This is an overview of legislative highlights from the 2015 General Assembly session. Last week, I discussed the budget and some of my bills.
Generally speaking, this session was less contentious than the prior five regular sessions in which I have served mainly because the majority caucuses refused to hold hearings on many of the most controversial bills even though many were introduced. Bills restricting birth control, limiting abortion, redefining fetuses as persons, limiting rights based on sexual orientation, marginalizing our newest residents and allowing guns in airports were denied hearings and votes.
Here are some highlights. Governor Terry McAuliffe could amend or veto these bills or parts of them. He must act by March 30. My votes are in parentheses for the bills that I had an opportunity to vote on (Y/N).
#1 – Firearms Expanded
The General Assembly passed legislation to make it easier for convicted stalkers, mentally ill people and convicted felons to obtain concealed weapon permits (CWP’s) for use in Virginia (N), to require local sheriffs to process background checks for machine gun purchases (N), to ban local governments from prohibiting loaded shotguns in vehicles for CWP holders (N), and to prohibit law enforcement of most other states from electronically verifying the validity of Virginia CWP’s (N).
Legislators rejected my legislation to prohibit people declared mentally incompetent from possessing ammunition (Y); Governor McAuliffe’s legislation banning people subject to protective orders from possessing firearms; bills to require universal background checks for firearm purchases, restore Virginia’s “one-gun-a-month” law, and legislation suspending CWP’s when holders accumulate child support arrearages. CWP holders currently owe at least $15 million in back child support.
#2 – Execution Secrecy Rejected
The Senate passed and the House killed legislation to authorize compounded drugs in executions and exempt the entire execution process from the Virginia Freedom of Information Act (FOIA) (N).
#3 - Constitutional Amendments
The legislature passed a constitutional amendment exempting the spouses of slain first responders from real estate taxes (Y), to put Virginia’s “right to work” law into the Constitution (N), and to move charter school approval from local school boards to the state (N). The legislature must pass constitutional amendments again next year to be placed on the 2016 ballot for voter approval.
Legislators killed constitutional amendments to allow automatic restoration of voting rights for convicted felons, require nonpartisan redistricting, allow two-term Governors and repeal Virginia’s gay marriage ban. The legislature again did not ratification the Equal Rights Amendment.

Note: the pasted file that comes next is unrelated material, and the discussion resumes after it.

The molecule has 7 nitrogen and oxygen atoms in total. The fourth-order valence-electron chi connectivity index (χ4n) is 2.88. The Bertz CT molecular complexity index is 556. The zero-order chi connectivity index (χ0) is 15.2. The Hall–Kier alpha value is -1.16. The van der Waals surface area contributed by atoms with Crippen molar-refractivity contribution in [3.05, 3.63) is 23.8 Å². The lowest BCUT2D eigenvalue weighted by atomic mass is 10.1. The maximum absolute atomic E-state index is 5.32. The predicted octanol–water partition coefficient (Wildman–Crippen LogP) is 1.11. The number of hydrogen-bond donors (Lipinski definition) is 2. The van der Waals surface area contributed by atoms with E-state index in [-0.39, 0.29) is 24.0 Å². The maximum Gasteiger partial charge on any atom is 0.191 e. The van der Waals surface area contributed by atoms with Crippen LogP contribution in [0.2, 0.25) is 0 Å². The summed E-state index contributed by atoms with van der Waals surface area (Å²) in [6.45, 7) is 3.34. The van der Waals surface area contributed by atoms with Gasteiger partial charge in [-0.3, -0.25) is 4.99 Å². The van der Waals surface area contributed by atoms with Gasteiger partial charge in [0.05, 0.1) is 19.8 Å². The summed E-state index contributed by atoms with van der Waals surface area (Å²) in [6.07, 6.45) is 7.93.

#4 –Education Reforms
The General Assembly rejected legislation allowing a pre-Labor Day school start (Y); but we passed legislation making it easier to get a waiver from the post-Labor Day school start requirement which could help Fairfax County if the snow persists (Y).
The legislature approved legislation to provide more flexibility to school systems meeting Standards of Learning (SOL) tests (Y), to allow more bake sales (N) and to restrict seclusion and restraint of students (Y).
The legislature repealed the A thru F school grading system (Y) and Governor Bob McDonnell’s state takeover of local school system initiative (Y).
The legislature passed bills to allow local school systems to allow home-schooled students to play in public school sports (N) and a bill limiting fees that Virginia colleges can charge to support athletics (Y).
#5 – Transit Funded
We passed legislation to head off the so-called “transit cliff” approaching in three years, thus protecting state funding for transit projects like those on U.S. 1 (Y).
#6 – Utilities Deregulated (Again)
We passed legislation giving investor-owned utilities (e.g., Dominion Power) a five-year waiver on adjustments — up or down — to their rates by regulators (N) and requiring some solar investments. Stock analysts immediately upgraded Dominion to a “buy.”
#7 – Hannah Graham and Sexual Assault Legislation
We passed legislation liberalizing proof-of-venue requirements for criminal prosecutions and requiring DNA testing for certain misdemeanors (Y/N). We passed a bill requiring school transcript to indicate if students withdraw from school during rape investigations (Y) and we clarified sexual assault investigation rules (Y).
I will cover #8-20 in my column next week. Please email your feedback and suggestions firstname.lastname@example.org. It is an honor to serve as your state delegate.